The guide tube 30 shown schematically in FIG. 2 has an outside diameter D that is constant substantially over its entire length, with the exception of an enlarged top end zone 34 for attachment to a top end piece (not shown). The fact that the outside diameter is constant makes it possible to attach grids at any level, by welding or by any other mechanical process, such as crimping or tube expansion. The tube has a running portion 32 of thickness e1 which is generally of the same order as the thickness of a conventional guide tube having the same nominal diameter and the same length. However, the bottom portion of the guide tube 30, which generally occupies 10% to 30% and commonly about 20% of the total length of the tube has an increased thickness e2, so as to define a channel of smaller diameter than the upper portion. The change in thickness from e1 to e2 takes place progressively, e.g., being implemented in the form of a cone whose angle at the apex is about 10°. The difference in thickness (e2 -e1) is selected in proportion to the head loss to be imparted to the rising flow of coolant expelled from the guide tube by the lowering of a control rod. Upstream from the lower narrow portion, i.e., in a central portion of the tube, holes 37 may be provided to allow the coolant to escape in the event of a control rod falling fast. Holes 36 may be formed through the lower portion of the wall of the tube 30 so as to limit the pressure increase and make braking of the rod more progressive as it comes to the end of its stroke.
The top and bottom ends of the guide tube 30 may be different from those shown by way of example in FIG. 2 in order to adapt them to fastening methods other than those shown in FIG. 1.
Various manufacturing methods can be used for making a guide tube of the kind shown in FIG. 2.
In particular, it is possible to start from a blank constituted by a tubular length of constant diameter having a wall thickness substantially equal to e2, which tube is usually made of a zirconium-based alloy having a low neutron capture cross-section. The fraction of the length of the blank that is intended to give rise to the portion 32 is subjected to an operation for reducing its thickness to a value close to e1, by performing one of the conventional techniques for reducing outside diameter. In particular, it is possible to use rotary swaging or cold working which transforms the blank into an intermediate product 38 of substantially constant inside diameter, of the kind shown in FIG. 3.
The intermediate product 38 is then subjected to further treatment designed to provide a tube having constant outside diameter over substantially all of its length. The metal-lurgical treatment that serves to convert the intermediate product into a guide tube 30 of the kind shown in FIG. 4 may be constituted by rotary swaging enabling the thick portion to be urged towards the inside of the guide tube.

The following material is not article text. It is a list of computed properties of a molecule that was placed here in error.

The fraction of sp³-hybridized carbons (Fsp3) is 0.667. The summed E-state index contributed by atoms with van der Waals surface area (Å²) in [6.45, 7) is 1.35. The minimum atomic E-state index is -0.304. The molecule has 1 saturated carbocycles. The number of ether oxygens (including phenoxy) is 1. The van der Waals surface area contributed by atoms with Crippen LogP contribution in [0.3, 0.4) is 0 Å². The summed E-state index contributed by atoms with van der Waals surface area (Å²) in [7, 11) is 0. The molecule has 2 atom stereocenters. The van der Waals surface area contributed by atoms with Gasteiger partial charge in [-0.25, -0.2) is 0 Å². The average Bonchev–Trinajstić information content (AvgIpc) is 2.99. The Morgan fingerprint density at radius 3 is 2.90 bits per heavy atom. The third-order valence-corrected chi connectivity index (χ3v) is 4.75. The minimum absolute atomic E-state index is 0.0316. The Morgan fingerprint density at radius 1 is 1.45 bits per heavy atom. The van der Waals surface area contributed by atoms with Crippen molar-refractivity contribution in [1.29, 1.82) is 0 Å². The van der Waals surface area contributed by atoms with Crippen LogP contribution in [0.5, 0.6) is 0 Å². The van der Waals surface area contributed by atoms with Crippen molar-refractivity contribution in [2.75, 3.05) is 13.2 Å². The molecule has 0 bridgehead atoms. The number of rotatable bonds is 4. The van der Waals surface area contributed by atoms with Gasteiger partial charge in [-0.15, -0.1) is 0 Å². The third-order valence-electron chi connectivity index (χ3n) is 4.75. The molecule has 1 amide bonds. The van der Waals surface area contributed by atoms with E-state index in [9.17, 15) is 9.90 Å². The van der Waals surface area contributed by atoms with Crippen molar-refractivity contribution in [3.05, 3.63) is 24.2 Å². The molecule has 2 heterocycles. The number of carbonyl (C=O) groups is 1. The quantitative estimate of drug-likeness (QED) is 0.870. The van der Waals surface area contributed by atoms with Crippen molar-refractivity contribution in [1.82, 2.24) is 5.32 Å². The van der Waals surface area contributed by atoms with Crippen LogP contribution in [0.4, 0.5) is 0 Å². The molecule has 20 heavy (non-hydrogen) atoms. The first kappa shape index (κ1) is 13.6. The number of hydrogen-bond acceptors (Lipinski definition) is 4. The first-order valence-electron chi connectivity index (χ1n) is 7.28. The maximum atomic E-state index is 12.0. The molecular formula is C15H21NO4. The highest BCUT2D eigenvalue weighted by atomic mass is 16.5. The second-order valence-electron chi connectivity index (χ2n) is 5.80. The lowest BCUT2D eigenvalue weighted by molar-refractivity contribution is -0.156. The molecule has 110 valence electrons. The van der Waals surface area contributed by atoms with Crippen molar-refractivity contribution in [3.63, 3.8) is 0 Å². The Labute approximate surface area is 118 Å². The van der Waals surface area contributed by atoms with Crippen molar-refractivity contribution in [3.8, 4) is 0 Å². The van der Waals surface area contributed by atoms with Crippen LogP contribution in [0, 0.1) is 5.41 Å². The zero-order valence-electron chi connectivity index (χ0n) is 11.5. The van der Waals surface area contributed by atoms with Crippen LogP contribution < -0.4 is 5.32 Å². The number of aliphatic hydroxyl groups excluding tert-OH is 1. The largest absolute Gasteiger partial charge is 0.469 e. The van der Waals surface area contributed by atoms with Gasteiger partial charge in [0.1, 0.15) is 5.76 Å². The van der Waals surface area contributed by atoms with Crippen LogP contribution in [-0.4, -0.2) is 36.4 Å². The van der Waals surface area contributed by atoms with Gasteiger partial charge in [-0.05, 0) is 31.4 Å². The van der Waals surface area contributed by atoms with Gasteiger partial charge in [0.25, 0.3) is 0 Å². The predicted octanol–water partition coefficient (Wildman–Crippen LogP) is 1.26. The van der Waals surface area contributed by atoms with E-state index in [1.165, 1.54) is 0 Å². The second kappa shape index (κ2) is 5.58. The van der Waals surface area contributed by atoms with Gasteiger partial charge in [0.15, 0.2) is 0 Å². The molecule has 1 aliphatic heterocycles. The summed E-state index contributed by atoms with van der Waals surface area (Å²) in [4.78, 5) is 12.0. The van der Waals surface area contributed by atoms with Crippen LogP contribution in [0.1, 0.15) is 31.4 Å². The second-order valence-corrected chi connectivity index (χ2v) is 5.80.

One or both of the end portions of the guide tube may also be shaped, if necessary, depending on the way in which the end pieces are fixed. The tube is subjected to machining and processing operations that are designed to give it a satisfactory surface state. Finally, since the tube obtained by the swaging operations is work-hardened to a great extent, it is generally also subjected to annealing heat treatment.
The guide tube may be made of various zirconium-based alloys that have low neutron absorption. The metallurgical heat treatments applied to the tube during its manufacture depend, to some extent, on the particular alloy chosen.
The guide tubes may be made, in particular, from one of the materials known under the name "Zircaloy-4" having the following composition by weight:
tin: 1.20% to 1.70%
iron: 0.18% to 0.24%
chromium: 0.07% to 0.13%
oxygen: 0.09% to 0.16%,
the sum of the iron and chromium contents lying in the range 0.18% to 0.37%, and the remainder being zirconium, apart from unavoidable impurities.
Tubular blanks made of Zircaloy-4, as obtained from ingots, are commercially available in relaxed alpha phase form. Thickness reduction is performed on such blanks in at least two successive stages that are performed cold, with an intermediate recrystallization stage performed by heating to a temperature lying in the range 500° C. to 750° C. for about ten hours. After metallurgical treatment for urging the thick portion inwards, the tube is subjected to final overall treatment which consists in relaxing stresses at a temperature in the range 450° C. to 750° C., often going so far as to achieve full recrystallization, which is obtained by keeping the tube at a temperature in the range 600° C. to 750° C. for a period of one to six hours.
It is also possible to use tubes made of the alloy known as "Zircaloy-2" which includes nickel and which has the following composition in addition to zirconium:
tin: 1.20% to 1.70%
iron: 0.07% to 0.20%
chromium: 0.05% to 0.15%
nickel: 0.03% to 0.08%,
with the sum of the iron, chromium, and nickel contents lying in the range 0.18% to 0.38%.
Another usable zirconium alloy has only 0.6% to 3% niobium and 90 ppm to 3000 ppm oxygen, the remainder being constituted by unavoidable impurities. Under such circumstances, the intermediate recrystallization treatments are generally performed in the range 500° C. to 620° C. for a period of one to six hours. The final treatment may be in the same temperature range as when using Zircaloy-4, but is advantageously in the range 500° C. to 595° C.
It is also possible to use quaternary alloys based on zirconium, comprising 0.3% to 1.7% tin, and 0.01% to 0.8% iron, by weight, together with at least one of the following elements:
niobium: 0.30% to 1.50%
vanadium: 0.10% to 0.50%
chromium: 0.03% to 0.50%
oxygen: 0.01% to 0.50%.
In this case, the intermediate annealing operations may be performed for a period of one to six hours in the temperature range 450° C. to 650° C. The final treatment may be constituted by destressing for one to six hours in the range 450° C. to 650° C.
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|U.S. Classification||376/260, 72/370.14, 376/353, 376/234|
|International Classification||G21C21/00, G21C3/326, G21C7/20|
|Cooperative Classification||G21Y2004/304, G21Y2004/40, G21Y2002/104, G21C7/20, G21Y2004/30, Y02E30/39, G21Y2002/303|
|Mar 10, 1995||AS||Assignment|
Owner name: COMPAGNIE GENERALE DES MATIERES NUCLAIRES, FRANCE
Free format text: ASSIGNMENT OF ASSIGNORS INTEREST;ASSIGNOR:VERDIER, MICHEL;REEL/FRAME:007468/0648
Effective date: 19950103
Owner name: FRAMATOME, FRANCE
Free format text: ASSIGNMENT OF ASSIGNORS INTEREST;ASSIGNOR:VERDIER, MICHEL;REEL/FRAME:007468/0648
Effective date: 19950103
|Dec 16, 1997||CC||Certificate of correction|
|Aug 24, 2000||FPAY||Fee payment|
Year of fee payment: 4
|Jul 10, 2003||AS||Assignment|
|Jul 23, 2004||FPAY||Fee payment|
Year of fee payment: 8
|Jul 19, 2008||FPAY||Fee payment|
Year of fee payment: 12